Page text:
As for REAL4/REAL8 vs REAL10, I do agree that size may be an issue if you have large arrays of FP numbers. But again, this is in the same breath as suggesting a complex macro instead of the bloated (sorry about this again) few lines of code.

But for speed, indications are that there is no difference between loading REAL4 or REAL8 to the FPU. Would anybody else on this forum have any factual data on that issue?

Raymond
Posted on 2002-12-24 21:00:06 by Raymond
Raymond, don't appologise, I still dislike my choice of words when I described your method so and ill feelings were most likely caused by myself :( . But forget that for moment.

I take your point about macros. And I've seen too many macros which create terribly bloated code and so I understand your feelings. But this macro is different, it doesn't create any code. Those two examples I gave weren't just functionally identical (i.e at the end of the day doing the same thing) but they they do the same thing the same way. Take this example:
.data

OnePt5 dq 1.5
TwoPt5 dd 2.5

.code
fld1
fld fpc(3.5)
fld fpc(REAL8 4.5)
fld TwoPt5
fld OnePt5

Then look at the dissasembly and you see how clean the macro is
00401062 D9E8                   fld1

00401064 D90530204000 fld dword ptr [402030h]
0040106A DD0534204000 fld qword ptr [402034h]
00401070 D90552304000 fld dword ptr [403052h]
00401076 DD0556304000 fld qword ptr [403056h]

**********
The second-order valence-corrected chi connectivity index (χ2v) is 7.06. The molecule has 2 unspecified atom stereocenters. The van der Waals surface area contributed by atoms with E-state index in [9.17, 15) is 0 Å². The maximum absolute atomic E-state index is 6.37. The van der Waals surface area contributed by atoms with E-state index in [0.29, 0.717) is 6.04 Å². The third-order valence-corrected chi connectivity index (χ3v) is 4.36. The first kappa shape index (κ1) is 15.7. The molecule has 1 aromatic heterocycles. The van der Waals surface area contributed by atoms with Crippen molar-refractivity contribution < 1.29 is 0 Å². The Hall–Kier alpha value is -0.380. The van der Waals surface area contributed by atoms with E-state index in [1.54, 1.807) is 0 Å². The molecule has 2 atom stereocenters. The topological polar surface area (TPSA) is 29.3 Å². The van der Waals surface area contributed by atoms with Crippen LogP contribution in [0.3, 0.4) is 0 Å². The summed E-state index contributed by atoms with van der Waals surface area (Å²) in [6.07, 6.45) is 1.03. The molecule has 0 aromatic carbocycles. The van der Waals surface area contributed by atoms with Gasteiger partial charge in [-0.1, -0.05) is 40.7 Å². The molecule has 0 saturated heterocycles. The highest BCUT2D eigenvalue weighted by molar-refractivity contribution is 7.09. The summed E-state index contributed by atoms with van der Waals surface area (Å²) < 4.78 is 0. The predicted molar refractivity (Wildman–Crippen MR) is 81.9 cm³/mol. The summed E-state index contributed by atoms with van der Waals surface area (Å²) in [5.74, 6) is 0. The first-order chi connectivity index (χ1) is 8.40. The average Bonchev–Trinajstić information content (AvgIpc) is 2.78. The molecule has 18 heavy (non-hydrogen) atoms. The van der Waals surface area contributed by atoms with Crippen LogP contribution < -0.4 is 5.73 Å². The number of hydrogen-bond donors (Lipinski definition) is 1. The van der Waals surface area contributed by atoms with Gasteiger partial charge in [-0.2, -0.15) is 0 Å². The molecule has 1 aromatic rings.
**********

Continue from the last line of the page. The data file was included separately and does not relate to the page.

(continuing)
My dislike of your method stemmed from the fact that you used two aspects of the FPU which in general one would try to avoid, loading integer instructions and division as both are very slow relative to loading reals and the other arithmatic intructions. But outside of speed critical algos I doubt it would really make any difference.
Posted on 2002-12-25 05:48:22 by Eóin
IrOn,
MASM does not float. It sinks and stinks. It can only drop floaters in your data section. That means it cannot process instructions like PUSH 5.0. You must instead use the more expensive data memory referencing instruction PUSH , where F5P0 is defined something like F5P0 DD 5.0 . What? You wanna do something like F8P0 DD 4.3+3.7? Forget it. MASM is impotent with respect to floating arithmetic. Only way around that limitation is to manually compute and enter numbers hexually (PUSH 40A00000H). Other more well endowed assemblers don't have that hang up. Until his Billness decides to upgrade, you are a floating cripple while you remain in the MASM zone. Ratch
Posted on 2002-12-25 10:40:51 by Ratch